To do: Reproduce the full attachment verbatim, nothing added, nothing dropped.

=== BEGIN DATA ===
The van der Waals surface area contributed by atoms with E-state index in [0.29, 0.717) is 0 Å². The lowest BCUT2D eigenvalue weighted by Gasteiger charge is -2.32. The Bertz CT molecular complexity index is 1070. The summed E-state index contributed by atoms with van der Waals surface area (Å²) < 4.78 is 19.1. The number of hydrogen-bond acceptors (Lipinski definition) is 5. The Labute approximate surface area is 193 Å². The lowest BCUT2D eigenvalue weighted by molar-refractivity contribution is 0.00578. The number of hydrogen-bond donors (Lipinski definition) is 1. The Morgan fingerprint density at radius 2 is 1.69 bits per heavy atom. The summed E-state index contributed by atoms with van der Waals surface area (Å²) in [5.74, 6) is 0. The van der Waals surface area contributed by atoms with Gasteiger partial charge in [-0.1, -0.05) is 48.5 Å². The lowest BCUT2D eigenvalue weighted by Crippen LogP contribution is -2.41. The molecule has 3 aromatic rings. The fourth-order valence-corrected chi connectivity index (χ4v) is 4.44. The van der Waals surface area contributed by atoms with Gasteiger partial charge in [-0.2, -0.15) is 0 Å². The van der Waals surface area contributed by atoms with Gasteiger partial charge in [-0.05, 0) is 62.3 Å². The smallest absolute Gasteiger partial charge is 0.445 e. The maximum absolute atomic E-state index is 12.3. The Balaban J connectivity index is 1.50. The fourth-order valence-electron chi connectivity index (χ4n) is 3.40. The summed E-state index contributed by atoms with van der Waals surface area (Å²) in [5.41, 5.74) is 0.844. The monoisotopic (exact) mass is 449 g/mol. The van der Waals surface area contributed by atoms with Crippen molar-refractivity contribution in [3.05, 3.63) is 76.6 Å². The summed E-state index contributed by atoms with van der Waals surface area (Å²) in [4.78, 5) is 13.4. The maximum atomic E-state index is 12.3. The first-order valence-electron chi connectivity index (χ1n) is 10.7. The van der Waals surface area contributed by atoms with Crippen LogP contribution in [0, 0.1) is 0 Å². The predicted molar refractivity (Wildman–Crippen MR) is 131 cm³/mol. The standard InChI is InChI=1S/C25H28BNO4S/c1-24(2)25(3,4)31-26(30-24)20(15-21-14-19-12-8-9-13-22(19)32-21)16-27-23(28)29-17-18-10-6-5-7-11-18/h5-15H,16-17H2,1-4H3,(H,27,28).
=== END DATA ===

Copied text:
The van der Waals surface area contributed by atoms with E-state index in [0.29, 0.717) is 0 Å². The lowest BCUT2D eigenvalue weighted by Gasteiger charge is -2.32. The Bertz CT molecular complexity index is 1070. The summed E-state index contributed by atoms with van der Waals surface area (Å²) < 4.78 is 19.1. The number of hydrogen-bond acceptors (Lipinski definition) is 5. The Labute approximate surface area is 193 Å². The lowest BCUT2D eigenvalue weighted by molar-refractivity contribution is 0.00578. The number of hydrogen-bond donors (Lipinski definition) is 1. The Morgan fingerprint density at radius 2 is 1.69 bits per heavy atom. The summed E-state index contributed by atoms with van der Waals surface area (Å²) in [5.74, 6) is 0. The van der Waals surface area contributed by atoms with Gasteiger partial charge in [-0.1, -0.05) is 48.5 Å². The lowest BCUT2D eigenvalue weighted by Crippen LogP contribution is -2.41. The molecule has 3 aromatic rings. The fourth-order valence-corrected chi connectivity index (χ4v) is 4.44. The van der Waals surface area contributed by atoms with Gasteiger partial charge in [-0.2, -0.15) is 0 Å². The van der Waals surface area contributed by atoms with Gasteiger partial charge in [-0.05, 0) is 62.3 Å². The smallest absolute Gasteiger partial charge is 0.445 e. The maximum absolute atomic E-state index is 12.3. The Balaban J connectivity index is 1.50. The fourth-order valence-electron chi connectivity index (χ4n) is 3.40. The summed E-state index contributed by atoms with van der Waals surface area (Å²) in [5.41, 5.74) is 0.844. The monoisotopic (exact) mass is 449 g/mol. The van der Waals surface area contributed by atoms with Crippen molar-refractivity contribution in [3.05, 3.63) is 76.6 Å². The summed E-state index contributed by atoms with van der Waals surface area (Å²) in [4.78, 5) is 13.4. The maximum atomic E-state index is 12.3. The first-order valence-electron chi connectivity index (χ1n) is 10.7. The van der Waals surface area contributed by atoms with Crippen LogP contribution in [0, 0.1) is 0 Å². The predicted molar refractivity (Wildman–Crippen MR) is 131 cm³/mol. The standard InChI is InChI=1S/C25H28BNO4S/c1-24(2)25(3,4)31-26(30-24)20(15-21-14-19-12-8-9-13-22(19)32-21)16-27-23(28)29-17-18-10-6-5-7-11-18/h5-15H,16-17H2,1-4H3,(H,27,28).